Employers that give defined benefit pension plans to employees don’t necessarily have to use traditional pensions. Some offer cash balance solutions as an alternative or may switch to this option from a pension. What is a cash balance plan and how does it work?
What is a Cash Balance Plan?
These are types of defined benefit plans. This means that, like a pension, the responsibility for saving for retirement falls with the employer and not the employee.
The regular savings made on behalf of the worker will create an annuity income and/or lump sum payment for retirement. The way that money is allocated into a cash balance plan to build funds for the future is, however, different than the way it might be used to create a pension.
How Do Cash Balance Retirement Plans Work?
An employer that offers a cash balance plan will make credit payments based on a percentage of a qualifying worker’s salary each year. This is typically set at around 5%. In addition, they will also add an interest credit on top of the base contribution. This is usually linked to a specific index rate and can be given on a fixed or variable basis.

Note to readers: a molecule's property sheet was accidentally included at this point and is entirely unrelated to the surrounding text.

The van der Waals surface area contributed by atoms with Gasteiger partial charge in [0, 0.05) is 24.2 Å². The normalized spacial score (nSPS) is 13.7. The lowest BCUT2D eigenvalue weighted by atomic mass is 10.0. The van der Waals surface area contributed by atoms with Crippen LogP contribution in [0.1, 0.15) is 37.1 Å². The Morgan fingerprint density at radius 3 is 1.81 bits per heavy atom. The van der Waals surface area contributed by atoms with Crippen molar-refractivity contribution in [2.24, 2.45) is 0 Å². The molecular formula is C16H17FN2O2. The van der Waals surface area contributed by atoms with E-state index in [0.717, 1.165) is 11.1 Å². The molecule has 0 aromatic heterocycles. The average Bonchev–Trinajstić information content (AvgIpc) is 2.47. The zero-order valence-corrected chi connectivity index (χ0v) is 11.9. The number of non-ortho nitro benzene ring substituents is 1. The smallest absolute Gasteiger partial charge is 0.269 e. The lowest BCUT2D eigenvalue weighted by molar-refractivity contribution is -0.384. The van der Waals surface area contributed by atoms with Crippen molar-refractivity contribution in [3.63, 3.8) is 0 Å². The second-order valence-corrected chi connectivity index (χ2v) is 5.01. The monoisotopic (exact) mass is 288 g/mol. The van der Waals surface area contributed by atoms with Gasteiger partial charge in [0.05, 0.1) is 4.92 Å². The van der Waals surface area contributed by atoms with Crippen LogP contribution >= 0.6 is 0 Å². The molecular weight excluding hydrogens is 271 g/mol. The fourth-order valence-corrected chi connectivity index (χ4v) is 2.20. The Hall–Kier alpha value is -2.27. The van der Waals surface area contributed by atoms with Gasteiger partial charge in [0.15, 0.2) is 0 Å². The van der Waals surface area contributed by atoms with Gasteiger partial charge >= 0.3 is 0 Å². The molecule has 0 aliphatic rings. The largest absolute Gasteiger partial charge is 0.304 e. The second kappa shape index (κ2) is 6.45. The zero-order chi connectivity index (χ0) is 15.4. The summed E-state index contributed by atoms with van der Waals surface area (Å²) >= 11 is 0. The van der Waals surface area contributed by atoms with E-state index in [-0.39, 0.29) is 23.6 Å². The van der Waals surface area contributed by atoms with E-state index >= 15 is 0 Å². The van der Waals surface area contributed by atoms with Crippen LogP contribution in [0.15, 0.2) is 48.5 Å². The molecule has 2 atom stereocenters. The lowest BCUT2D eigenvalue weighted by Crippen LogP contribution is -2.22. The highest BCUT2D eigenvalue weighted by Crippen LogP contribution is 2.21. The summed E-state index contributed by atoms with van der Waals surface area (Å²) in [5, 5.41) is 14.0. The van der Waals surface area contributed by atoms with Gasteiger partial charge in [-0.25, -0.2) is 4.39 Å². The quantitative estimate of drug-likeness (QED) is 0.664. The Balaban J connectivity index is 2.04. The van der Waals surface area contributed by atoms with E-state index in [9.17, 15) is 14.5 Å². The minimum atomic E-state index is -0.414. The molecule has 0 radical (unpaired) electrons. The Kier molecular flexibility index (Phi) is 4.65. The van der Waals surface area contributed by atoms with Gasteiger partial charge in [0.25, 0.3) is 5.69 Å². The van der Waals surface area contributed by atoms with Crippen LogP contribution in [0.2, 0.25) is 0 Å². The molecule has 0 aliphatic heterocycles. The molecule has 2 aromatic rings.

So, effectively, the employee will have savings made on their behalf based on an average of how much they earn over the years with interest added on. The responsibility for delivering the end balance lies with the employer and the employee is not, therefore, affected by investment fluctuations.
They will be given annual statements that show the projected balance of their account. Benefits in retirement may be offered on an annuitized or lump sum basis.
Can Companies Switch From a Pension to a Cash Balance Plan?
Some employers do change their defined benefits plan by switching to a cash balance option from a pension. This is often done on a cost reduction basis. Pensions tend to be based on length of service and salary towards the end of a working life. This makes them more expensive to run than a cash balance scheme which averages out salaries.
Are Cash Balance Plans Worth it?
The key thing to remember here is that a cash balance plan won’t cost the employee anything but could help build a useful fund for retirement. Plans are also portable so the money accrued may be released if a worker changes company (provided vesting terms have been met).
Many people in this situation will transfer the cash into a different form of retirement savings account such as an IRA.